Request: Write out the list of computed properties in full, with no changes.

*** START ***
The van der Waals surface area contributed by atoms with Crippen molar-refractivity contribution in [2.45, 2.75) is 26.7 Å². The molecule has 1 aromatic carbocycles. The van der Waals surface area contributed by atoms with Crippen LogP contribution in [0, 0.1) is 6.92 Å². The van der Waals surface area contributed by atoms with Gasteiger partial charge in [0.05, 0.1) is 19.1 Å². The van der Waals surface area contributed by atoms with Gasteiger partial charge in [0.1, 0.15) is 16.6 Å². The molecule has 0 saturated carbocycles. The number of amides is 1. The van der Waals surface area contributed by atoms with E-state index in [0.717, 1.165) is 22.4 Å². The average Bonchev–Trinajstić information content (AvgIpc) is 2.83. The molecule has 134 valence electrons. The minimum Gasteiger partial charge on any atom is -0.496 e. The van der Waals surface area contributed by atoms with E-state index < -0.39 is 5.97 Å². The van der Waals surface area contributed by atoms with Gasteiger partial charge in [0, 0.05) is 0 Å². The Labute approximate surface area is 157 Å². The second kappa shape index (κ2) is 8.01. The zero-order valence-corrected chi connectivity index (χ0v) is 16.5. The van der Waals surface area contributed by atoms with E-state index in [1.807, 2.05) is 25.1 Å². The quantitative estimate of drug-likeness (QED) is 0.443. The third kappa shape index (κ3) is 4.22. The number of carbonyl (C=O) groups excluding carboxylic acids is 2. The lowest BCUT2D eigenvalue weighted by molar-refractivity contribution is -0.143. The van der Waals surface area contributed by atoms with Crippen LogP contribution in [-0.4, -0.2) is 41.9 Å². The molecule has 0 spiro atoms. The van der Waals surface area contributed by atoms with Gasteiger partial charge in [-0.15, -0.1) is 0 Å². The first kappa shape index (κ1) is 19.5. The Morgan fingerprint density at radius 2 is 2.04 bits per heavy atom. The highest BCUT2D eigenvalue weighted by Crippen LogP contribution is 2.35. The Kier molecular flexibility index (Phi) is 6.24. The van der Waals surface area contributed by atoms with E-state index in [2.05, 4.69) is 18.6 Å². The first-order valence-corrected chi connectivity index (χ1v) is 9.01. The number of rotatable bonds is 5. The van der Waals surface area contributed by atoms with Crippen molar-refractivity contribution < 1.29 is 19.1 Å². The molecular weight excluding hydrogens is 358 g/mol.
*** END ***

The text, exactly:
The van der Waals surface area contributed by atoms with Crippen molar-refractivity contribution in [2.45, 2.75) is 26.7 Å². The molecule has 1 aromatic carbocycles. The van der Waals surface area contributed by atoms with Crippen LogP contribution in [0, 0.1) is 6.92 Å². The van der Waals surface area contributed by atoms with Gasteiger partial charge in [0.05, 0.1) is 19.1 Å². The van der Waals surface area contributed by atoms with Gasteiger partial charge in [0.1, 0.15) is 16.6 Å². The molecule has 0 saturated carbocycles. The number of amides is 1. The van der Waals surface area contributed by atoms with E-state index in [0.717, 1.165) is 22.4 Å². The average Bonchev–Trinajstić information content (AvgIpc) is 2.83. The molecule has 134 valence electrons. The minimum Gasteiger partial charge on any atom is -0.496 e. The van der Waals surface area contributed by atoms with E-state index < -0.39 is 5.97 Å². The van der Waals surface area contributed by atoms with Gasteiger partial charge in [0, 0.05) is 0 Å². The Labute approximate surface area is 157 Å². The second kappa shape index (κ2) is 8.01. The zero-order valence-corrected chi connectivity index (χ0v) is 16.5. The van der Waals surface area contributed by atoms with E-state index in [1.807, 2.05) is 25.1 Å². The quantitative estimate of drug-likeness (QED) is 0.443. The third kappa shape index (κ3) is 4.22. The number of carbonyl (C=O) groups excluding carboxylic acids is 2. The lowest BCUT2D eigenvalue weighted by molar-refractivity contribution is -0.143. The van der Waals surface area contributed by atoms with Crippen LogP contribution in [-0.4, -0.2) is 41.9 Å². The molecule has 0 spiro atoms. The van der Waals surface area contributed by atoms with Gasteiger partial charge in [-0.15, -0.1) is 0 Å². The first kappa shape index (κ1) is 19.5. The Morgan fingerprint density at radius 2 is 2.04 bits per heavy atom. The highest BCUT2D eigenvalue weighted by Crippen LogP contribution is 2.35. The Kier molecular flexibility index (Phi) is 6.24. The van der Waals surface area contributed by atoms with E-state index in [2.05, 4.69) is 18.6 Å². The first-order valence-corrected chi connectivity index (χ1v) is 9.01. The number of rotatable bonds is 5. The van der Waals surface area contributed by atoms with Crippen molar-refractivity contribution < 1.29 is 19.1 Å². The molecular weight excluding hydrogens is 358 g/mol.